Category: Safe Driving Habits

Cars driving on a snowy highway.

Defensive Driving for Winter Weather

Some days, it seems like a lot of the drivers we share the road with are getting more and more “unpredictable”.

From parking on sidewalks and stopping for pedestrians in the pedestrian crosswalk to weaving all over the road in high-speed traffic (and any other example you can think of), it seems like we sometimes commute alongside some fairly erratic drivers.

And that’s not even taking the weather into account!

Bring in some cold and snowy weather, and these erratic drivers become even worse. What was an everyday danger on the road now becomes a veritable hazard.

That driver up ahead who drifted into the middle of 2 lanes while looking at his phone? He’s now in an uncontrolled slide across your path, headed straight into the vehicle driving to your far right. You and every other vehicle nearby are at risk of a serious collision.

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A Brief History of Seatbelts

The original seatbelt was invented in 1885 as a way to keep people being raised or lowered off the ground safe.  In 1911, Benjamin Fouilous attached one to his saddle while riding his horse.  If you’re thinking “that seems like it might backfire”, you may be right, but innovation has to start somewhere.  Things really picked up in the 1950s when Dr. Hunter Shelden helped create the retractable seatbelt.  This technology was debuted in cars by the Swedish company Saab.  I know, quite the Saab Story.

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Seatbelt Use Around the World

seatbeltSeatbelt use is more popular in some countries than others.  It is hard to pin down the exact reasons for this difference.  Some people think the differences might have to do with education. Some people think different attitudes to safety or driving cause the issue. Some people think there is a difference in the number of seatbelts in vehicles that create the difference. A lack of education might be a good bet though.  It seems as though some people have assumptions about wearing seat belts that do not hold up to the facts.
One myth is that it isn’t necessary to wear a seatbelt if you are sitting in the back seat.  This is not true and a dangerous assumption according to the American Center for Disease Control and Prevention (CDC).  In fact, more people are injured who sit in the backseat for the sole reason that they are less likely to wear a seatbelt.  Countries like Japan and Italy see a significant drop off when comparing front seatbelt usage and backseat.  Japan’s drops from 98% to 68%, and Italy drops from 64% to 10%.   Canadians, on the other hand, should be proud! Canada and Germany are the countries who do best with seatbelt compliance.  In Canada, 92% wear their seatbelt in the front seat and 85% in the backseat.  In Germany, 94% of people wear seatbelts in the front seat, and 90% of the time in the backseat.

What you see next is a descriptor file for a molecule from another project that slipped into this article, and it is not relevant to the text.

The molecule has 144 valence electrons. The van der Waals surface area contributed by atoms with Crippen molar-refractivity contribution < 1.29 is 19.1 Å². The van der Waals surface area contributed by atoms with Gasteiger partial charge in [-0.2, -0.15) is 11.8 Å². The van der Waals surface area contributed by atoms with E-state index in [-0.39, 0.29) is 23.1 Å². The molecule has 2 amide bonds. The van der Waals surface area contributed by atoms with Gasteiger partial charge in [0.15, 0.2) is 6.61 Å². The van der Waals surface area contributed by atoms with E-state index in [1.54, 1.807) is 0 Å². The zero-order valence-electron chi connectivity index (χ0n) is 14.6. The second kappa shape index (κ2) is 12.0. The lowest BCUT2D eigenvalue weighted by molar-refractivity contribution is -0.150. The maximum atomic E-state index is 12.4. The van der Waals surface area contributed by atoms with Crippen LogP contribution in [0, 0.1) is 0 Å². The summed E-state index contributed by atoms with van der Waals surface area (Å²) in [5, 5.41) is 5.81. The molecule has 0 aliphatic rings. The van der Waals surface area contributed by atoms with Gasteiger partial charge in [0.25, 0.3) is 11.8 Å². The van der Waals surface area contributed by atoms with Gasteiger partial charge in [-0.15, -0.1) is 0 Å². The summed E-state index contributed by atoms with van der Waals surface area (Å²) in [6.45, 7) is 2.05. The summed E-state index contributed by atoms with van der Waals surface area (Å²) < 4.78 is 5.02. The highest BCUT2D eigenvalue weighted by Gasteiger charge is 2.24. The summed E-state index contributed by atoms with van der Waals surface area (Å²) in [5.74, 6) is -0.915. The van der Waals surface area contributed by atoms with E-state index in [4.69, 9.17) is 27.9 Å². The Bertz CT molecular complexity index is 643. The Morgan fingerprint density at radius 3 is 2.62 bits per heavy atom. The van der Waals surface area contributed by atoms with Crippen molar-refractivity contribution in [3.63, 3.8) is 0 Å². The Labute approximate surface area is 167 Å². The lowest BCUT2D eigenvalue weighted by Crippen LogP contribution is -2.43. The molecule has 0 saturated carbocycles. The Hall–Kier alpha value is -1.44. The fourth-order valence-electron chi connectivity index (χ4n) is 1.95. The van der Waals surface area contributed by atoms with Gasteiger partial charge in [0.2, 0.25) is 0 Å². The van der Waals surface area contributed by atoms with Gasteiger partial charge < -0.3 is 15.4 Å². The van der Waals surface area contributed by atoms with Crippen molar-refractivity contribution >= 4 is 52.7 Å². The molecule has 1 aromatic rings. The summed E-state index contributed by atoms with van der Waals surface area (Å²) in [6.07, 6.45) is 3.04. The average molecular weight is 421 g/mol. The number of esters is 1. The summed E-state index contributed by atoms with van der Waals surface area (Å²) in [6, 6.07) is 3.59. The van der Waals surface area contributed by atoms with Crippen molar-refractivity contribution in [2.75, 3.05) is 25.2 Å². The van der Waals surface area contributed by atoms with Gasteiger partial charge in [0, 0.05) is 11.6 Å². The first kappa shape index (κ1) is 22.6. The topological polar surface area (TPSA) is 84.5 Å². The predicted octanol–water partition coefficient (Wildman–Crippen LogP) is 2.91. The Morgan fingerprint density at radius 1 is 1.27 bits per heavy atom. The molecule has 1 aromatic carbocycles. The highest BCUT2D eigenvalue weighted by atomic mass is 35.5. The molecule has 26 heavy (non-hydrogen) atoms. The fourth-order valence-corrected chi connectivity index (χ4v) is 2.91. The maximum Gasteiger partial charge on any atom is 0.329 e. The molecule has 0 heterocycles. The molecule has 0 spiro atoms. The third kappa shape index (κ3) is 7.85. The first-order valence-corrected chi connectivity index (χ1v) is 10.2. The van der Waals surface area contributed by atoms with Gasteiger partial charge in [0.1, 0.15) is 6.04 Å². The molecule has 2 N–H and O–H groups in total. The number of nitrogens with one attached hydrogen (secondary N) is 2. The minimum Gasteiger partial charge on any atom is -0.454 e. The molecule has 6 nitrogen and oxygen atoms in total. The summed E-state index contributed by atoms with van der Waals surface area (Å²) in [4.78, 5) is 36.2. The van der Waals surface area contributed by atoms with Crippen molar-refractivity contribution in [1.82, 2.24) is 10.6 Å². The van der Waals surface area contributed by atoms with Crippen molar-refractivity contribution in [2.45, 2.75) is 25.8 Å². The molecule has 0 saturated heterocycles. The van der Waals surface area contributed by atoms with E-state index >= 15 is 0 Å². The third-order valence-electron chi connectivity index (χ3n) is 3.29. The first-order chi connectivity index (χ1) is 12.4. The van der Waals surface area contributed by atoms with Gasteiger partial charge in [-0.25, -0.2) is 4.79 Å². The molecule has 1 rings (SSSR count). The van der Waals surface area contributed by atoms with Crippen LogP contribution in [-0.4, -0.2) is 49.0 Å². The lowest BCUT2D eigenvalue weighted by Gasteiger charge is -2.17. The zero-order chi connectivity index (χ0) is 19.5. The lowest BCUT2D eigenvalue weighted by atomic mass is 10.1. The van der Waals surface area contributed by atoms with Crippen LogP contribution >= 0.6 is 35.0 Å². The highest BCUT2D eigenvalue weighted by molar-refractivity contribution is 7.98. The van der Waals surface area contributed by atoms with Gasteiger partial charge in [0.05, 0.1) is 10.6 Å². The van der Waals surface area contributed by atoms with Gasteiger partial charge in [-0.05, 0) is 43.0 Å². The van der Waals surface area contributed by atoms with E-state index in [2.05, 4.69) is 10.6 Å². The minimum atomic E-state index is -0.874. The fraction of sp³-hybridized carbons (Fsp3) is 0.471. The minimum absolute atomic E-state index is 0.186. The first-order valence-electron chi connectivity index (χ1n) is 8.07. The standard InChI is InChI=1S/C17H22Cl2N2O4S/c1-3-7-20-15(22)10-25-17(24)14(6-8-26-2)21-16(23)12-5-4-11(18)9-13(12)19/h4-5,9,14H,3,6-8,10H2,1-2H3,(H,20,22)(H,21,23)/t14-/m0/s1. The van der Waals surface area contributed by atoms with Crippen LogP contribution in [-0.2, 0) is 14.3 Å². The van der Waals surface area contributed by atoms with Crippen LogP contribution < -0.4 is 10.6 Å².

Maybe an education campaign about backseat seatbelt use would be helpful in the countries that have poor compliance.  Or maybe the law should step in and make it illegal to travel in a vehicle without a seatbelt.

Deal with Rage before it Occurs

Road Rage

Road Rage 3

Most people seldom rage against the actual road. Usually it is other drivers, the police, construction work; and, occasionally, back-seat drivers that make us glower with rage.

Indeed, there are roads that induce rage. A typical example is Calgary’s Blackfoot Trail where it merges with Deerfoot Trail. Where else in the world is it necessary to post signs reading: All Drivers Have Equal Right to the Road; Get Ready to Merge; Leave a Space for Cars to Merge, etc. But these are directed primarily at discourteous drivers refusing to make room for merging traffic, not the road itself. Yes, these trails could have been better designed, but that’s the government’s fault, isn’t it. But, if you let yourself stew over bad government you’ll be in a rage 24/7.

The best thing to do is to deal with rage before it occurs. When you get into your car think for a moment about what could happen as you drive. Someone is likely to cut you off; you may cut someone else off when you almost miss your exit; you could receive a at single finger salute; and, you might be tempted to give one yourself. Decide that you are not going to respond in kind and, more important, that you won’t initiate the action. Be calm, relax and drive accepting whatever happens as part of life on the road.

You will arrive cool and collected perhaps able to have a chuckle over what fools some people are.

Another way to prevent road rage is to go to a driving school and learn how to deal calmly with all driving situations.

Derek Brown’s Academy of Driving is a Calgary Driving School.